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Hypernatremia Clinical Presentation

  • Author: Ivo Lukitsch, MD; Chief Editor: Vecihi Batuman, MD, FACP, FASN  more...
Updated: Aug 24, 2016


Patients developing hypernatremia outside of the hospital setting are generally elderly and debilitated, and often present with an intercurrent acute (febrile) illness. Hospital-acquired hypernatremia affects patients of all ages.

The history should be used to discover why the patient was unable to prevent hypernatremia with adequate oral fluid intake. For example, the clinician should determine whether the patient is suffering from an altered mental status or whether there are any factors causing increased fluid excretion (eg, diuretic therapy; diabetes mellitus; or fever, diarrhea, and vomiting). The history should also cover the symptoms and causes of possible diabetes insipidus (eg, the presence of preexisting polydipsia or polyuria, a history of cerebral pathology, or medication use [lithium]).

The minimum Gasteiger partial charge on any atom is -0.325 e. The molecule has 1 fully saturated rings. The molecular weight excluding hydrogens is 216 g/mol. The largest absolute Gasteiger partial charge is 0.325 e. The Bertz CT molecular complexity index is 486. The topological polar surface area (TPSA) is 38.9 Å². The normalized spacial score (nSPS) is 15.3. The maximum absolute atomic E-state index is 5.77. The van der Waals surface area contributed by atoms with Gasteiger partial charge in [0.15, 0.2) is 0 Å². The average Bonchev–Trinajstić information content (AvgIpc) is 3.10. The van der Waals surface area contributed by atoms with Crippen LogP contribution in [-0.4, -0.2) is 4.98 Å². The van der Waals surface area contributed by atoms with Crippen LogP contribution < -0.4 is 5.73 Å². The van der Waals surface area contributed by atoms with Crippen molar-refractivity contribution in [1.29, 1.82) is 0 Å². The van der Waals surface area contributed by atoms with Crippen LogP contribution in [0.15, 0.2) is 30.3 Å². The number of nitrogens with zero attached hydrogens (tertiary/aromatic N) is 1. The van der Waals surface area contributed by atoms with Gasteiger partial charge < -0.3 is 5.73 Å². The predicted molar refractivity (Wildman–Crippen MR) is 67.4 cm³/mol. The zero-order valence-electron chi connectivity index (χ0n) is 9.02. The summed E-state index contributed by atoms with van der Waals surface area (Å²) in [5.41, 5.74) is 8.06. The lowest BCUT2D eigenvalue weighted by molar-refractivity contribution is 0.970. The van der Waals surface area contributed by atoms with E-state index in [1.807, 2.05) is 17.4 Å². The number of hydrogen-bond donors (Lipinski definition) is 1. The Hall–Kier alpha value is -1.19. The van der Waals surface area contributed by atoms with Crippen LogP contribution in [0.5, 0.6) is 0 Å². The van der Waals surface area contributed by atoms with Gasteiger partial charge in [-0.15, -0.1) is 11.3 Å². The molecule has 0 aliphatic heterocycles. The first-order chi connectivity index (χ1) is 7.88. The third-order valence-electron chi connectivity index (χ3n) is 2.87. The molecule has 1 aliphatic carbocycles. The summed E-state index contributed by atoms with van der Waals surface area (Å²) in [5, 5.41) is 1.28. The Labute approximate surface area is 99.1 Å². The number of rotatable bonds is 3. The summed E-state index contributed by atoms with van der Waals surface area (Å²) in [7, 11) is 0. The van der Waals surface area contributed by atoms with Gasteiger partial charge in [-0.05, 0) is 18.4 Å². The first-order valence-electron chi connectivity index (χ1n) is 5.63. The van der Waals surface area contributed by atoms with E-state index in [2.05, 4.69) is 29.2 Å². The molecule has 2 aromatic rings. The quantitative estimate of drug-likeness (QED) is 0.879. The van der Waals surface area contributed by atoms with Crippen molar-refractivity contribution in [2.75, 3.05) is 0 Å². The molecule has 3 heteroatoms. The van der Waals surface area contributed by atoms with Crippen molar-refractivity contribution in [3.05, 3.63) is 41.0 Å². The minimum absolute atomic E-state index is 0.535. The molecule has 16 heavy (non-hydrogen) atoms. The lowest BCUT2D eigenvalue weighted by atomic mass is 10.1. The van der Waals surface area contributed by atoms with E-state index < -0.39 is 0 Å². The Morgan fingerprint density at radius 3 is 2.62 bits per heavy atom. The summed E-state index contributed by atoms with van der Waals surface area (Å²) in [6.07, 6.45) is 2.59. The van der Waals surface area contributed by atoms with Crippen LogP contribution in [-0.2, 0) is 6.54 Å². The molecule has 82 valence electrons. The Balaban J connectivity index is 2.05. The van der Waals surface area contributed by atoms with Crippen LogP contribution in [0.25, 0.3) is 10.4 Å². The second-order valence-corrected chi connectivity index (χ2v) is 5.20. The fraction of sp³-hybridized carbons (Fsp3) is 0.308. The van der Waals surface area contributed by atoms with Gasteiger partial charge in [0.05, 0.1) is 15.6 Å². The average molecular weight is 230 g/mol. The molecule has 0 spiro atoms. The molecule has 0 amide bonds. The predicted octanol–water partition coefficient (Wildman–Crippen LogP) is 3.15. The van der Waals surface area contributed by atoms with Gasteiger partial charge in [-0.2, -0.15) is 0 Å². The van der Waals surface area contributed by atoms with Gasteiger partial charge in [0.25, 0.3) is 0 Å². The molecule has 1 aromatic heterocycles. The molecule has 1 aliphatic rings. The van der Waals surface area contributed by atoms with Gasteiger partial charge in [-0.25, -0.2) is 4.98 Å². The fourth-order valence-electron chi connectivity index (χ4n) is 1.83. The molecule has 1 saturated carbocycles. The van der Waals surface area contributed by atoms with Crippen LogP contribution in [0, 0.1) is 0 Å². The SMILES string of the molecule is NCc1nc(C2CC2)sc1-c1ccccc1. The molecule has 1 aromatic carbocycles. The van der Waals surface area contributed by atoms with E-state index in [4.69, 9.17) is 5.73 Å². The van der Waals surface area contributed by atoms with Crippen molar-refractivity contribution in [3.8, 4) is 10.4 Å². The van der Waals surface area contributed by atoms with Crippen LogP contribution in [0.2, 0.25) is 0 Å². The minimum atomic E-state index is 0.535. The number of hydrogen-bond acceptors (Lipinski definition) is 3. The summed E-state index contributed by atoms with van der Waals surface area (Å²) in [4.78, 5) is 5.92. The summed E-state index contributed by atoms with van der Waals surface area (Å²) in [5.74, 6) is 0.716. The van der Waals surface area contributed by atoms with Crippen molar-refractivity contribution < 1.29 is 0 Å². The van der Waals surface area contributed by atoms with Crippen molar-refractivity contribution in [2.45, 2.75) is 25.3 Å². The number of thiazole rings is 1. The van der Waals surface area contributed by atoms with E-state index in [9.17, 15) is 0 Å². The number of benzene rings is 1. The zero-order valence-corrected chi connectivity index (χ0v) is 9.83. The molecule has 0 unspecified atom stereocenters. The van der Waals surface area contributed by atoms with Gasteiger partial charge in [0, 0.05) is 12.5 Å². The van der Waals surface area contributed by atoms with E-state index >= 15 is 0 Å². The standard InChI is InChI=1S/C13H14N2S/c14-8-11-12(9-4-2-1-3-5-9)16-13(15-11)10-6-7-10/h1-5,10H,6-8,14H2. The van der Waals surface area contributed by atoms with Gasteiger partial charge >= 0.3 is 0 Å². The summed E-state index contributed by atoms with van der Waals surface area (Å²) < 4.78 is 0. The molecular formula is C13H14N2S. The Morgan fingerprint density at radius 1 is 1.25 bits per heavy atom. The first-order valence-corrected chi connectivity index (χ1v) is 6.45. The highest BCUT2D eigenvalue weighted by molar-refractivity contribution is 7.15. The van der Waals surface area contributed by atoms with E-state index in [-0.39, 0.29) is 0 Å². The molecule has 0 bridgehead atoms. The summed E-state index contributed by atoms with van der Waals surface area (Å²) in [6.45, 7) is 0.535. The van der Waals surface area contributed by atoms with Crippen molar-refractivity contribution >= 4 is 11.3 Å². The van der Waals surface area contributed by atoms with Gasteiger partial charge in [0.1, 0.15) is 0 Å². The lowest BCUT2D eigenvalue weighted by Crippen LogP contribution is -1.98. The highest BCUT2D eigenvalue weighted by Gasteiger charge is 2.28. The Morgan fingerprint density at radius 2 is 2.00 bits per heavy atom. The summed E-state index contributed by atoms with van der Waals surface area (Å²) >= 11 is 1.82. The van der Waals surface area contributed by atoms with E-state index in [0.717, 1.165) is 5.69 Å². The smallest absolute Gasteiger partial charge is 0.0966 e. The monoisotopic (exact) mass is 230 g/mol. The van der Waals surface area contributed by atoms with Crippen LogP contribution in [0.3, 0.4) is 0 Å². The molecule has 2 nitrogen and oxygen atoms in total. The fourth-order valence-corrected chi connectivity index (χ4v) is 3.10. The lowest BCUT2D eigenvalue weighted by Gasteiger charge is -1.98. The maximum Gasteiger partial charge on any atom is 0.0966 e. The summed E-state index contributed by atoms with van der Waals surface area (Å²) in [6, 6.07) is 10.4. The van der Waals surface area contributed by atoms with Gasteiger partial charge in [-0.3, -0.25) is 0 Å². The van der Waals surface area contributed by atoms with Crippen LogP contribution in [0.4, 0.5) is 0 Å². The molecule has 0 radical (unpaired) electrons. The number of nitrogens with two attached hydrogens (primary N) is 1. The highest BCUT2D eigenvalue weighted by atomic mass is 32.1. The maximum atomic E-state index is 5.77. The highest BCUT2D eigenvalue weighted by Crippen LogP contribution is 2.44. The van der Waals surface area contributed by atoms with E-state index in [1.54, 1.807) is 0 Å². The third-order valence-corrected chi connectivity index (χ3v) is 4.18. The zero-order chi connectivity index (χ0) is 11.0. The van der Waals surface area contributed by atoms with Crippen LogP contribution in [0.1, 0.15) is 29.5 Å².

It is important to find out if the hypernatremia developed acutely or over time, because this will guide treatment decisions.

Risk factors for hypernatremia include the following:

  • Advanced age
  • Mental or physical impairment
  • Uncontrolled diabetes (solute diuresis)
  • Underlying polyuria disorders
  • Diuretic therapy
  • Residency in nursing home, inadequate nursing care
  • Hospitalization [11, 21]

Hospitalized patients may develop hypernatremia because of any of the following:

  • Decreased baseline levels of consciousness
  • Tube feeding
  • Hypertonic infusions
  • Osmotic diuresis
  • Lactulose
  • Mechanical ventilation